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nukes

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While past performance doesn't guarantee future returns, paying off your mortgage ahead of time is illogical. Unless you have some predatory rate I guess...
You're trolling right? I have $99,000 principal on the balance. If I paid off my mortgage right now with $99,000 assuming I had that type of liquid capital, I would save at least that much if not more in interest (I'm not going to bother calculating out the interest over the next 26 years at 4.5%.).
 
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nukes

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Leverage short term debt to push yourself forward. Like if you could get a monkey to drive a cab for peanuts and give you all the $$ it might be worth it to go in debt on another Prius. ;)
Once uber and lift tank their IPOs in March, I'm considering putting on more cabs. Until the two giants of Rideshare fail, there's no point in putting on more cabs.
 

wetwille

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You're trolling right? I have $99,000 principal on the balance. If I paid off my mortgage right now with $99,000 assuming I had that type of liquid capital, I would save at least that much if not more in interest (I'm not going to bother calculating out the interest over the next 26 years at 4.5%.).
I gotta go with fly on this nukes - all your other consumer debt has got to be highter than that 4.5%. While your left eye is worried about 4.5%, your right eye is getting gouged out by VISA,etc. at 20+%. The maths say pay the CC first. YMMV
 

Domon

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While past performance doesn't guarantee future returns, paying off your mortgage ahead of time is illogical. Unless you have some predatory rate I guess...
Only if you have an investment that you know can beat the mortgage rate. For sure, no quesitons asked.

Pay off mortgage the day after you buy the house... losses = the price of the house
Pay it off after 30 years, losses = double to triple the price of the house

If you have an investment that you will put the payoff money into that regularly gets higher than the mortgage rate is the only time it makes sense.
 

nukes

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I gotta go with fly on this nukes - all your other consumer debt has got to be highter than that 4.5%. While your left eye is worried about 4.5%, your right eye is getting gouged out by VISA,etc. at 20+%. The maths say pay the CC first. YMMV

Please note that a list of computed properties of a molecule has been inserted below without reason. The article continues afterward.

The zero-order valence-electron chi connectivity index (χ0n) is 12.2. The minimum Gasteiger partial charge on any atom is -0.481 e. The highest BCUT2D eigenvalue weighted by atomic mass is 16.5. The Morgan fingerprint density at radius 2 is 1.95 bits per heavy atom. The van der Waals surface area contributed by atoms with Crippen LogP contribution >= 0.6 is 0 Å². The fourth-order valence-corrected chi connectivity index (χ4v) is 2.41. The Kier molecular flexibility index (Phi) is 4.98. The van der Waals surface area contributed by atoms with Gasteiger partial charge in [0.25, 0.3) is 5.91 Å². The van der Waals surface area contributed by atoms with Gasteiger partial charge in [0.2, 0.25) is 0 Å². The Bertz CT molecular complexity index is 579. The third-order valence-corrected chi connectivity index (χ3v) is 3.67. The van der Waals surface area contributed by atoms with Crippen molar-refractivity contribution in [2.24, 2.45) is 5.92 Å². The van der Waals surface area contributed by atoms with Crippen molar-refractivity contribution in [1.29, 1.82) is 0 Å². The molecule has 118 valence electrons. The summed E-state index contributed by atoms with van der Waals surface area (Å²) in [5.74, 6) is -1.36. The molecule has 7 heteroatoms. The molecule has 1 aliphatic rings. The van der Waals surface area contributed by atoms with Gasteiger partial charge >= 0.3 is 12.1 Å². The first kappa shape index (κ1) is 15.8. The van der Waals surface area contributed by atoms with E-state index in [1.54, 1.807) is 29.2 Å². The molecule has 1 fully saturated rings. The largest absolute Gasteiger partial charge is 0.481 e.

That's patently obvious. I wasn't saying I wasn't going to pay my credit card off first. So let's say I did have $99,000 right? I take the 2800 off the top first and I pay off the credit card and then I pay the remainder on the mortgage. Now I'm a few months away from being able to pay off the balance of the principal therefore negating the mortgage. At least now we're all on the same page?
 

wetwille

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That's patently obvious. I wasn't saying I wasn't going to pay my credit card off first. So let's say I did have $99,000 right? I take the 2800 off the top first and I pay off the credit card and then I pay the remainder on the mortgage. Now I'm a few months away from being able to pay off the balance of the principal therefore negating the mortgage. At least now we're all on the same page?
We are. :fly: I'll have to read in reverse.
Your idea to pay the remainder on the mortgage - I'd probably hold back $20k and put in bank/CD as a hedge against future CC payments, to knock them to zero month by month. And make the mortgage if incoming cash flow got bad. Hard to beat that 4.5% mortgage rate.
 

Jehannum

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Consider someone self employed though. Usually any $ they put into the biz returns are considerably greater than the mort cost or they're not wasting time on it.

There needs to be more schooling on how and where to leverage.
In my line of work, leverage means that you're more likely to be compromised and leak intelligence.

So my considerations, as ever, run towards my own interests.
 
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fly

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You're trolling right? I have $99,000 principal on the balance. If I paid off my mortgage right now with $99,000 assuming I had that type of liquid capital, I would save at least that much if not more in interest (I'm not going to bother calculating out the interest over the next 26 years at 4.5%.).
Looking backwards over just about any 20+ year period, you'd end up with more than a 4.5% return in an index fund. Granted, you gain piece of mind paying off the mortgage, but it's almost never the best financial advice.